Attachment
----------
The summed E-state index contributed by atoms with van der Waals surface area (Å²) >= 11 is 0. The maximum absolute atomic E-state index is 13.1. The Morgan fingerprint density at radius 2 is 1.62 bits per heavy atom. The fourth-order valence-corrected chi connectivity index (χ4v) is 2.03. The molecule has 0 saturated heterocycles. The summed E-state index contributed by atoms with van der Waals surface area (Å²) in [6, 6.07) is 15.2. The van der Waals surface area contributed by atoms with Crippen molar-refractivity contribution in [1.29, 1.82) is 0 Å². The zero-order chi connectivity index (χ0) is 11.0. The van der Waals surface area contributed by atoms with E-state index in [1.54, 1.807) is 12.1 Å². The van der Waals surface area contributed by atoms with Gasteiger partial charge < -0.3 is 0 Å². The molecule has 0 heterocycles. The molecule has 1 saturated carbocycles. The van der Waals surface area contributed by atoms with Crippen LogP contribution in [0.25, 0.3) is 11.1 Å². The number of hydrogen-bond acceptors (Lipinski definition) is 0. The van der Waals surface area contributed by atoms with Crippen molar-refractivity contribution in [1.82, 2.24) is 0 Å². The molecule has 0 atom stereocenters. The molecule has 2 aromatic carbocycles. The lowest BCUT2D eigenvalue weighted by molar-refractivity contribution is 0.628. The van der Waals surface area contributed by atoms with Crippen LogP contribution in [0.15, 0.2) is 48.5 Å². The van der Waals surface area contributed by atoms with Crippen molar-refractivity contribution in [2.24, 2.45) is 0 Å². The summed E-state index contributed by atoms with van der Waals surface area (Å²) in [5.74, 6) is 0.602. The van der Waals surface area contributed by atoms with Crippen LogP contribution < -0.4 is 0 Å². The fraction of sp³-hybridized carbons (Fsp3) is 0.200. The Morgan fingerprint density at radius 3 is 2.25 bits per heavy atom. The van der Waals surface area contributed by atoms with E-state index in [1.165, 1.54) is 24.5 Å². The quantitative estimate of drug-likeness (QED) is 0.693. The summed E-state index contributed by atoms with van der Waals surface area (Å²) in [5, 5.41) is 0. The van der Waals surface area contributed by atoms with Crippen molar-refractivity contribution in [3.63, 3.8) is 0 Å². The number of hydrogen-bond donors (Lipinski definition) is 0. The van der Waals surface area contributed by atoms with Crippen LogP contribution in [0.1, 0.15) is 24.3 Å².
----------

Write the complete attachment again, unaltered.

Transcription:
The summed E-state index contributed by atoms with van der Waals surface area (Å²) >= 11 is 0. The maximum absolute atomic E-state index is 13.1. The Morgan fingerprint density at radius 2 is 1.62 bits per heavy atom. The fourth-order valence-corrected chi connectivity index (χ4v) is 2.03. The molecule has 0 saturated heterocycles. The summed E-state index contributed by atoms with van der Waals surface area (Å²) in [6, 6.07) is 15.2. The van der Waals surface area contributed by atoms with Crippen molar-refractivity contribution in [1.29, 1.82) is 0 Å². The zero-order chi connectivity index (χ0) is 11.0. The van der Waals surface area contributed by atoms with E-state index in [1.54, 1.807) is 12.1 Å². The van der Waals surface area contributed by atoms with Gasteiger partial charge < -0.3 is 0 Å². The molecule has 0 heterocycles. The molecule has 1 saturated carbocycles. The van der Waals surface area contributed by atoms with Crippen LogP contribution in [0.25, 0.3) is 11.1 Å². The number of hydrogen-bond acceptors (Lipinski definition) is 0. The van der Waals surface area contributed by atoms with Crippen molar-refractivity contribution in [1.82, 2.24) is 0 Å². The molecule has 0 atom stereocenters. The molecule has 2 aromatic carbocycles. The lowest BCUT2D eigenvalue weighted by molar-refractivity contribution is 0.628. The van der Waals surface area contributed by atoms with Crippen LogP contribution in [0.15, 0.2) is 48.5 Å². The van der Waals surface area contributed by atoms with Crippen molar-refractivity contribution in [2.24, 2.45) is 0 Å². The summed E-state index contributed by atoms with van der Waals surface area (Å²) in [5.74, 6) is 0.602. The van der Waals surface area contributed by atoms with Crippen LogP contribution < -0.4 is 0 Å². The fraction of sp³-hybridized carbons (Fsp3) is 0.200. The Morgan fingerprint density at radius 3 is 2.25 bits per heavy atom. The van der Waals surface area contributed by atoms with E-state index in [1.165, 1.54) is 24.5 Å². The quantitative estimate of drug-likeness (QED) is 0.693. The summed E-state index contributed by atoms with van der Waals surface area (Å²) in [5, 5.41) is 0. The van der Waals surface area contributed by atoms with Crippen molar-refractivity contribution in [3.63, 3.8) is 0 Å². The number of hydrogen-bond donors (Lipinski definition) is 0. The van der Waals surface area contributed by atoms with Crippen LogP contribution in [0.1, 0.15) is 24.3 Å².